Telomere length is a prognostic factor in Chronic Lymphocytic Leukemia (CLL) with short telomere length a powerful predictor of early time to first treatment and reduced overall survival. However, little is known about telomere dynamics through the course of an individual patient's disease. Our recent longitudinal analysis of CLL B-cell telomere length revealed very little dynamic change within individual patients with a mean erosion rate of -52bp/year (p=0.05). In marked contrast, T-cells derived from the same patients showed a significantly higher mean erosion rate of -119bp/year (p=0.02) with a median follow up time of 69 months. Here we present data derived from long-term in-vitro co-culture of peripheral blood from CLL patients coupled with temporal analysis of their telomere length dynamics.

We utilized a multi-cellular co-culture system, comprised of autologous T-cells and CD40L-expressing mouse fibroblasts, to maintain CLL cells in long-term culture. Patient-derived peripheral blood mononuclear cells (n=16) were maintained for a median of 70 days (range 54-154); samples were analyzed every two weeks for tumor cell telomere length and evidence of proliferation. We used fluorescence-activated cell sorting (FACS) to sort populations of CD19+CD5+ CLL B-cells and CD3+ T-cells from each of the cultures. We then performed high-resolution single telomere length analysis (STELA) on these sorted subsets of cells and analyzed their telomere dynamics over this extended time course. Analysis of CLL B-cells from these cultures revealed significantly increased Ki-67+ at day 14 when compared to day 0 (p<0.001) and this was evident for the duration of the cultures. Despite sustained tumor cell proliferation, we observed no significant difference in the CLL B-cell telomere length with a mean TL at the start of 4.5kb vs 4.3kb at the end (p=0.14).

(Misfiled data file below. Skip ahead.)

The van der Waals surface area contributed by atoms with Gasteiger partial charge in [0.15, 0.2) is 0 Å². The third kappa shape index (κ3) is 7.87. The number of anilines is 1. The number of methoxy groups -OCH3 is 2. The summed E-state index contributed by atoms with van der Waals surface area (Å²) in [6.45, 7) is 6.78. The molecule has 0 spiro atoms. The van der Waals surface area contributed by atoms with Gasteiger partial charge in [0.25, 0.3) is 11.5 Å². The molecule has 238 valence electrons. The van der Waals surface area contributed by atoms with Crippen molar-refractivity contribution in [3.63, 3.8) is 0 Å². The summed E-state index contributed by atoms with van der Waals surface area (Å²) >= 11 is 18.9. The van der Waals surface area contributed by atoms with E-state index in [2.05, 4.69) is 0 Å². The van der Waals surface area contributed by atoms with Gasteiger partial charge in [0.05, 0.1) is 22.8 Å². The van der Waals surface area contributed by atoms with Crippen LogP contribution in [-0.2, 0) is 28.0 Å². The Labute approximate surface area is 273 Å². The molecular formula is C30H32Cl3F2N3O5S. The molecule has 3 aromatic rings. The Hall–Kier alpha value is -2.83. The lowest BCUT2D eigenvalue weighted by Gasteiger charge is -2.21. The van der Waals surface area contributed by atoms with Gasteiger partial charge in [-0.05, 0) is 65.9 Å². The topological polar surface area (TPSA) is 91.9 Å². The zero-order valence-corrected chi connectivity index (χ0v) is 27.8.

The presence of T-cells was shown to be critical for the maintenance of the long-term cultures in two ways. Firstly, cultures that were treated with 4μM fludarabine showed a catastrophic reduction in T-cells (p=0.01), which was associated with a significantly shorter duration of survival of CLL B-cells when compared to untreated controls (median 17.5 days (range 7-70); p<0.001). Secondly, it proved impossible to maintain T-cell depleted, purified CLL B-cells, in long-term culture. T-cells isolated from the long-term cultures showed evidence of proliferation with Ki-67+ again being increased at day 14 in comparison to baseline (p=0.003). Furthermore, T-cells derived from these cultures showed a significant alteration in subset composition over time with a decrease in the numbers of naive CD4+ (p=0.05) and CD8+ (p=0.02) T-cells and a corresponding increase in effector memory (p=0.2) and terminally differentiated effector memory (EMRA) subsets (p=0.07).

In conclusion, this study demonstrates that we have developed a robust, long-term culture method for the maintenance of CLL cells. Despite evidence of sustained CLL proliferation, CLL B-cells showed little telomere length erosion during long-term co-culture and this is compatible with our recent ex-vivo analysis, which showed that the telomere length of CLL B-cells are remarkably stable with a mean erosion rate of only -52bp/year. In both ex-vivo and in-vitro analysis, telomere erosion correlated with starting telomere length (r2=0.14, p=0.04 and r2=0.3 p=0.03 respectively). Taken together, our in-vitro and ex-vivo data imply that the radically short telomeres observed in some CLL patients are not the result of increased proliferation of the malignant B-cell, but rather the mutagenic event occurs in a B-cell which already has short telomeres. Furthermore, our novel long-term culture model has reinforced the vital role of T-cells in sustaining CLL B-cells viability and proliferation in-vitro. Given the consistent skewing of the T-cell pool towards a memory phenotype it seems unlikely that this is driven in-vitro by cognate TCR antigen recognition but rather a cytokine-mediated response.


Fegan:Gilead Sciences: Honoraria; Roche: Honoraria; AbbVie: Honoraria.

Author notes


Asterisk with author names denotes non-ASH members.

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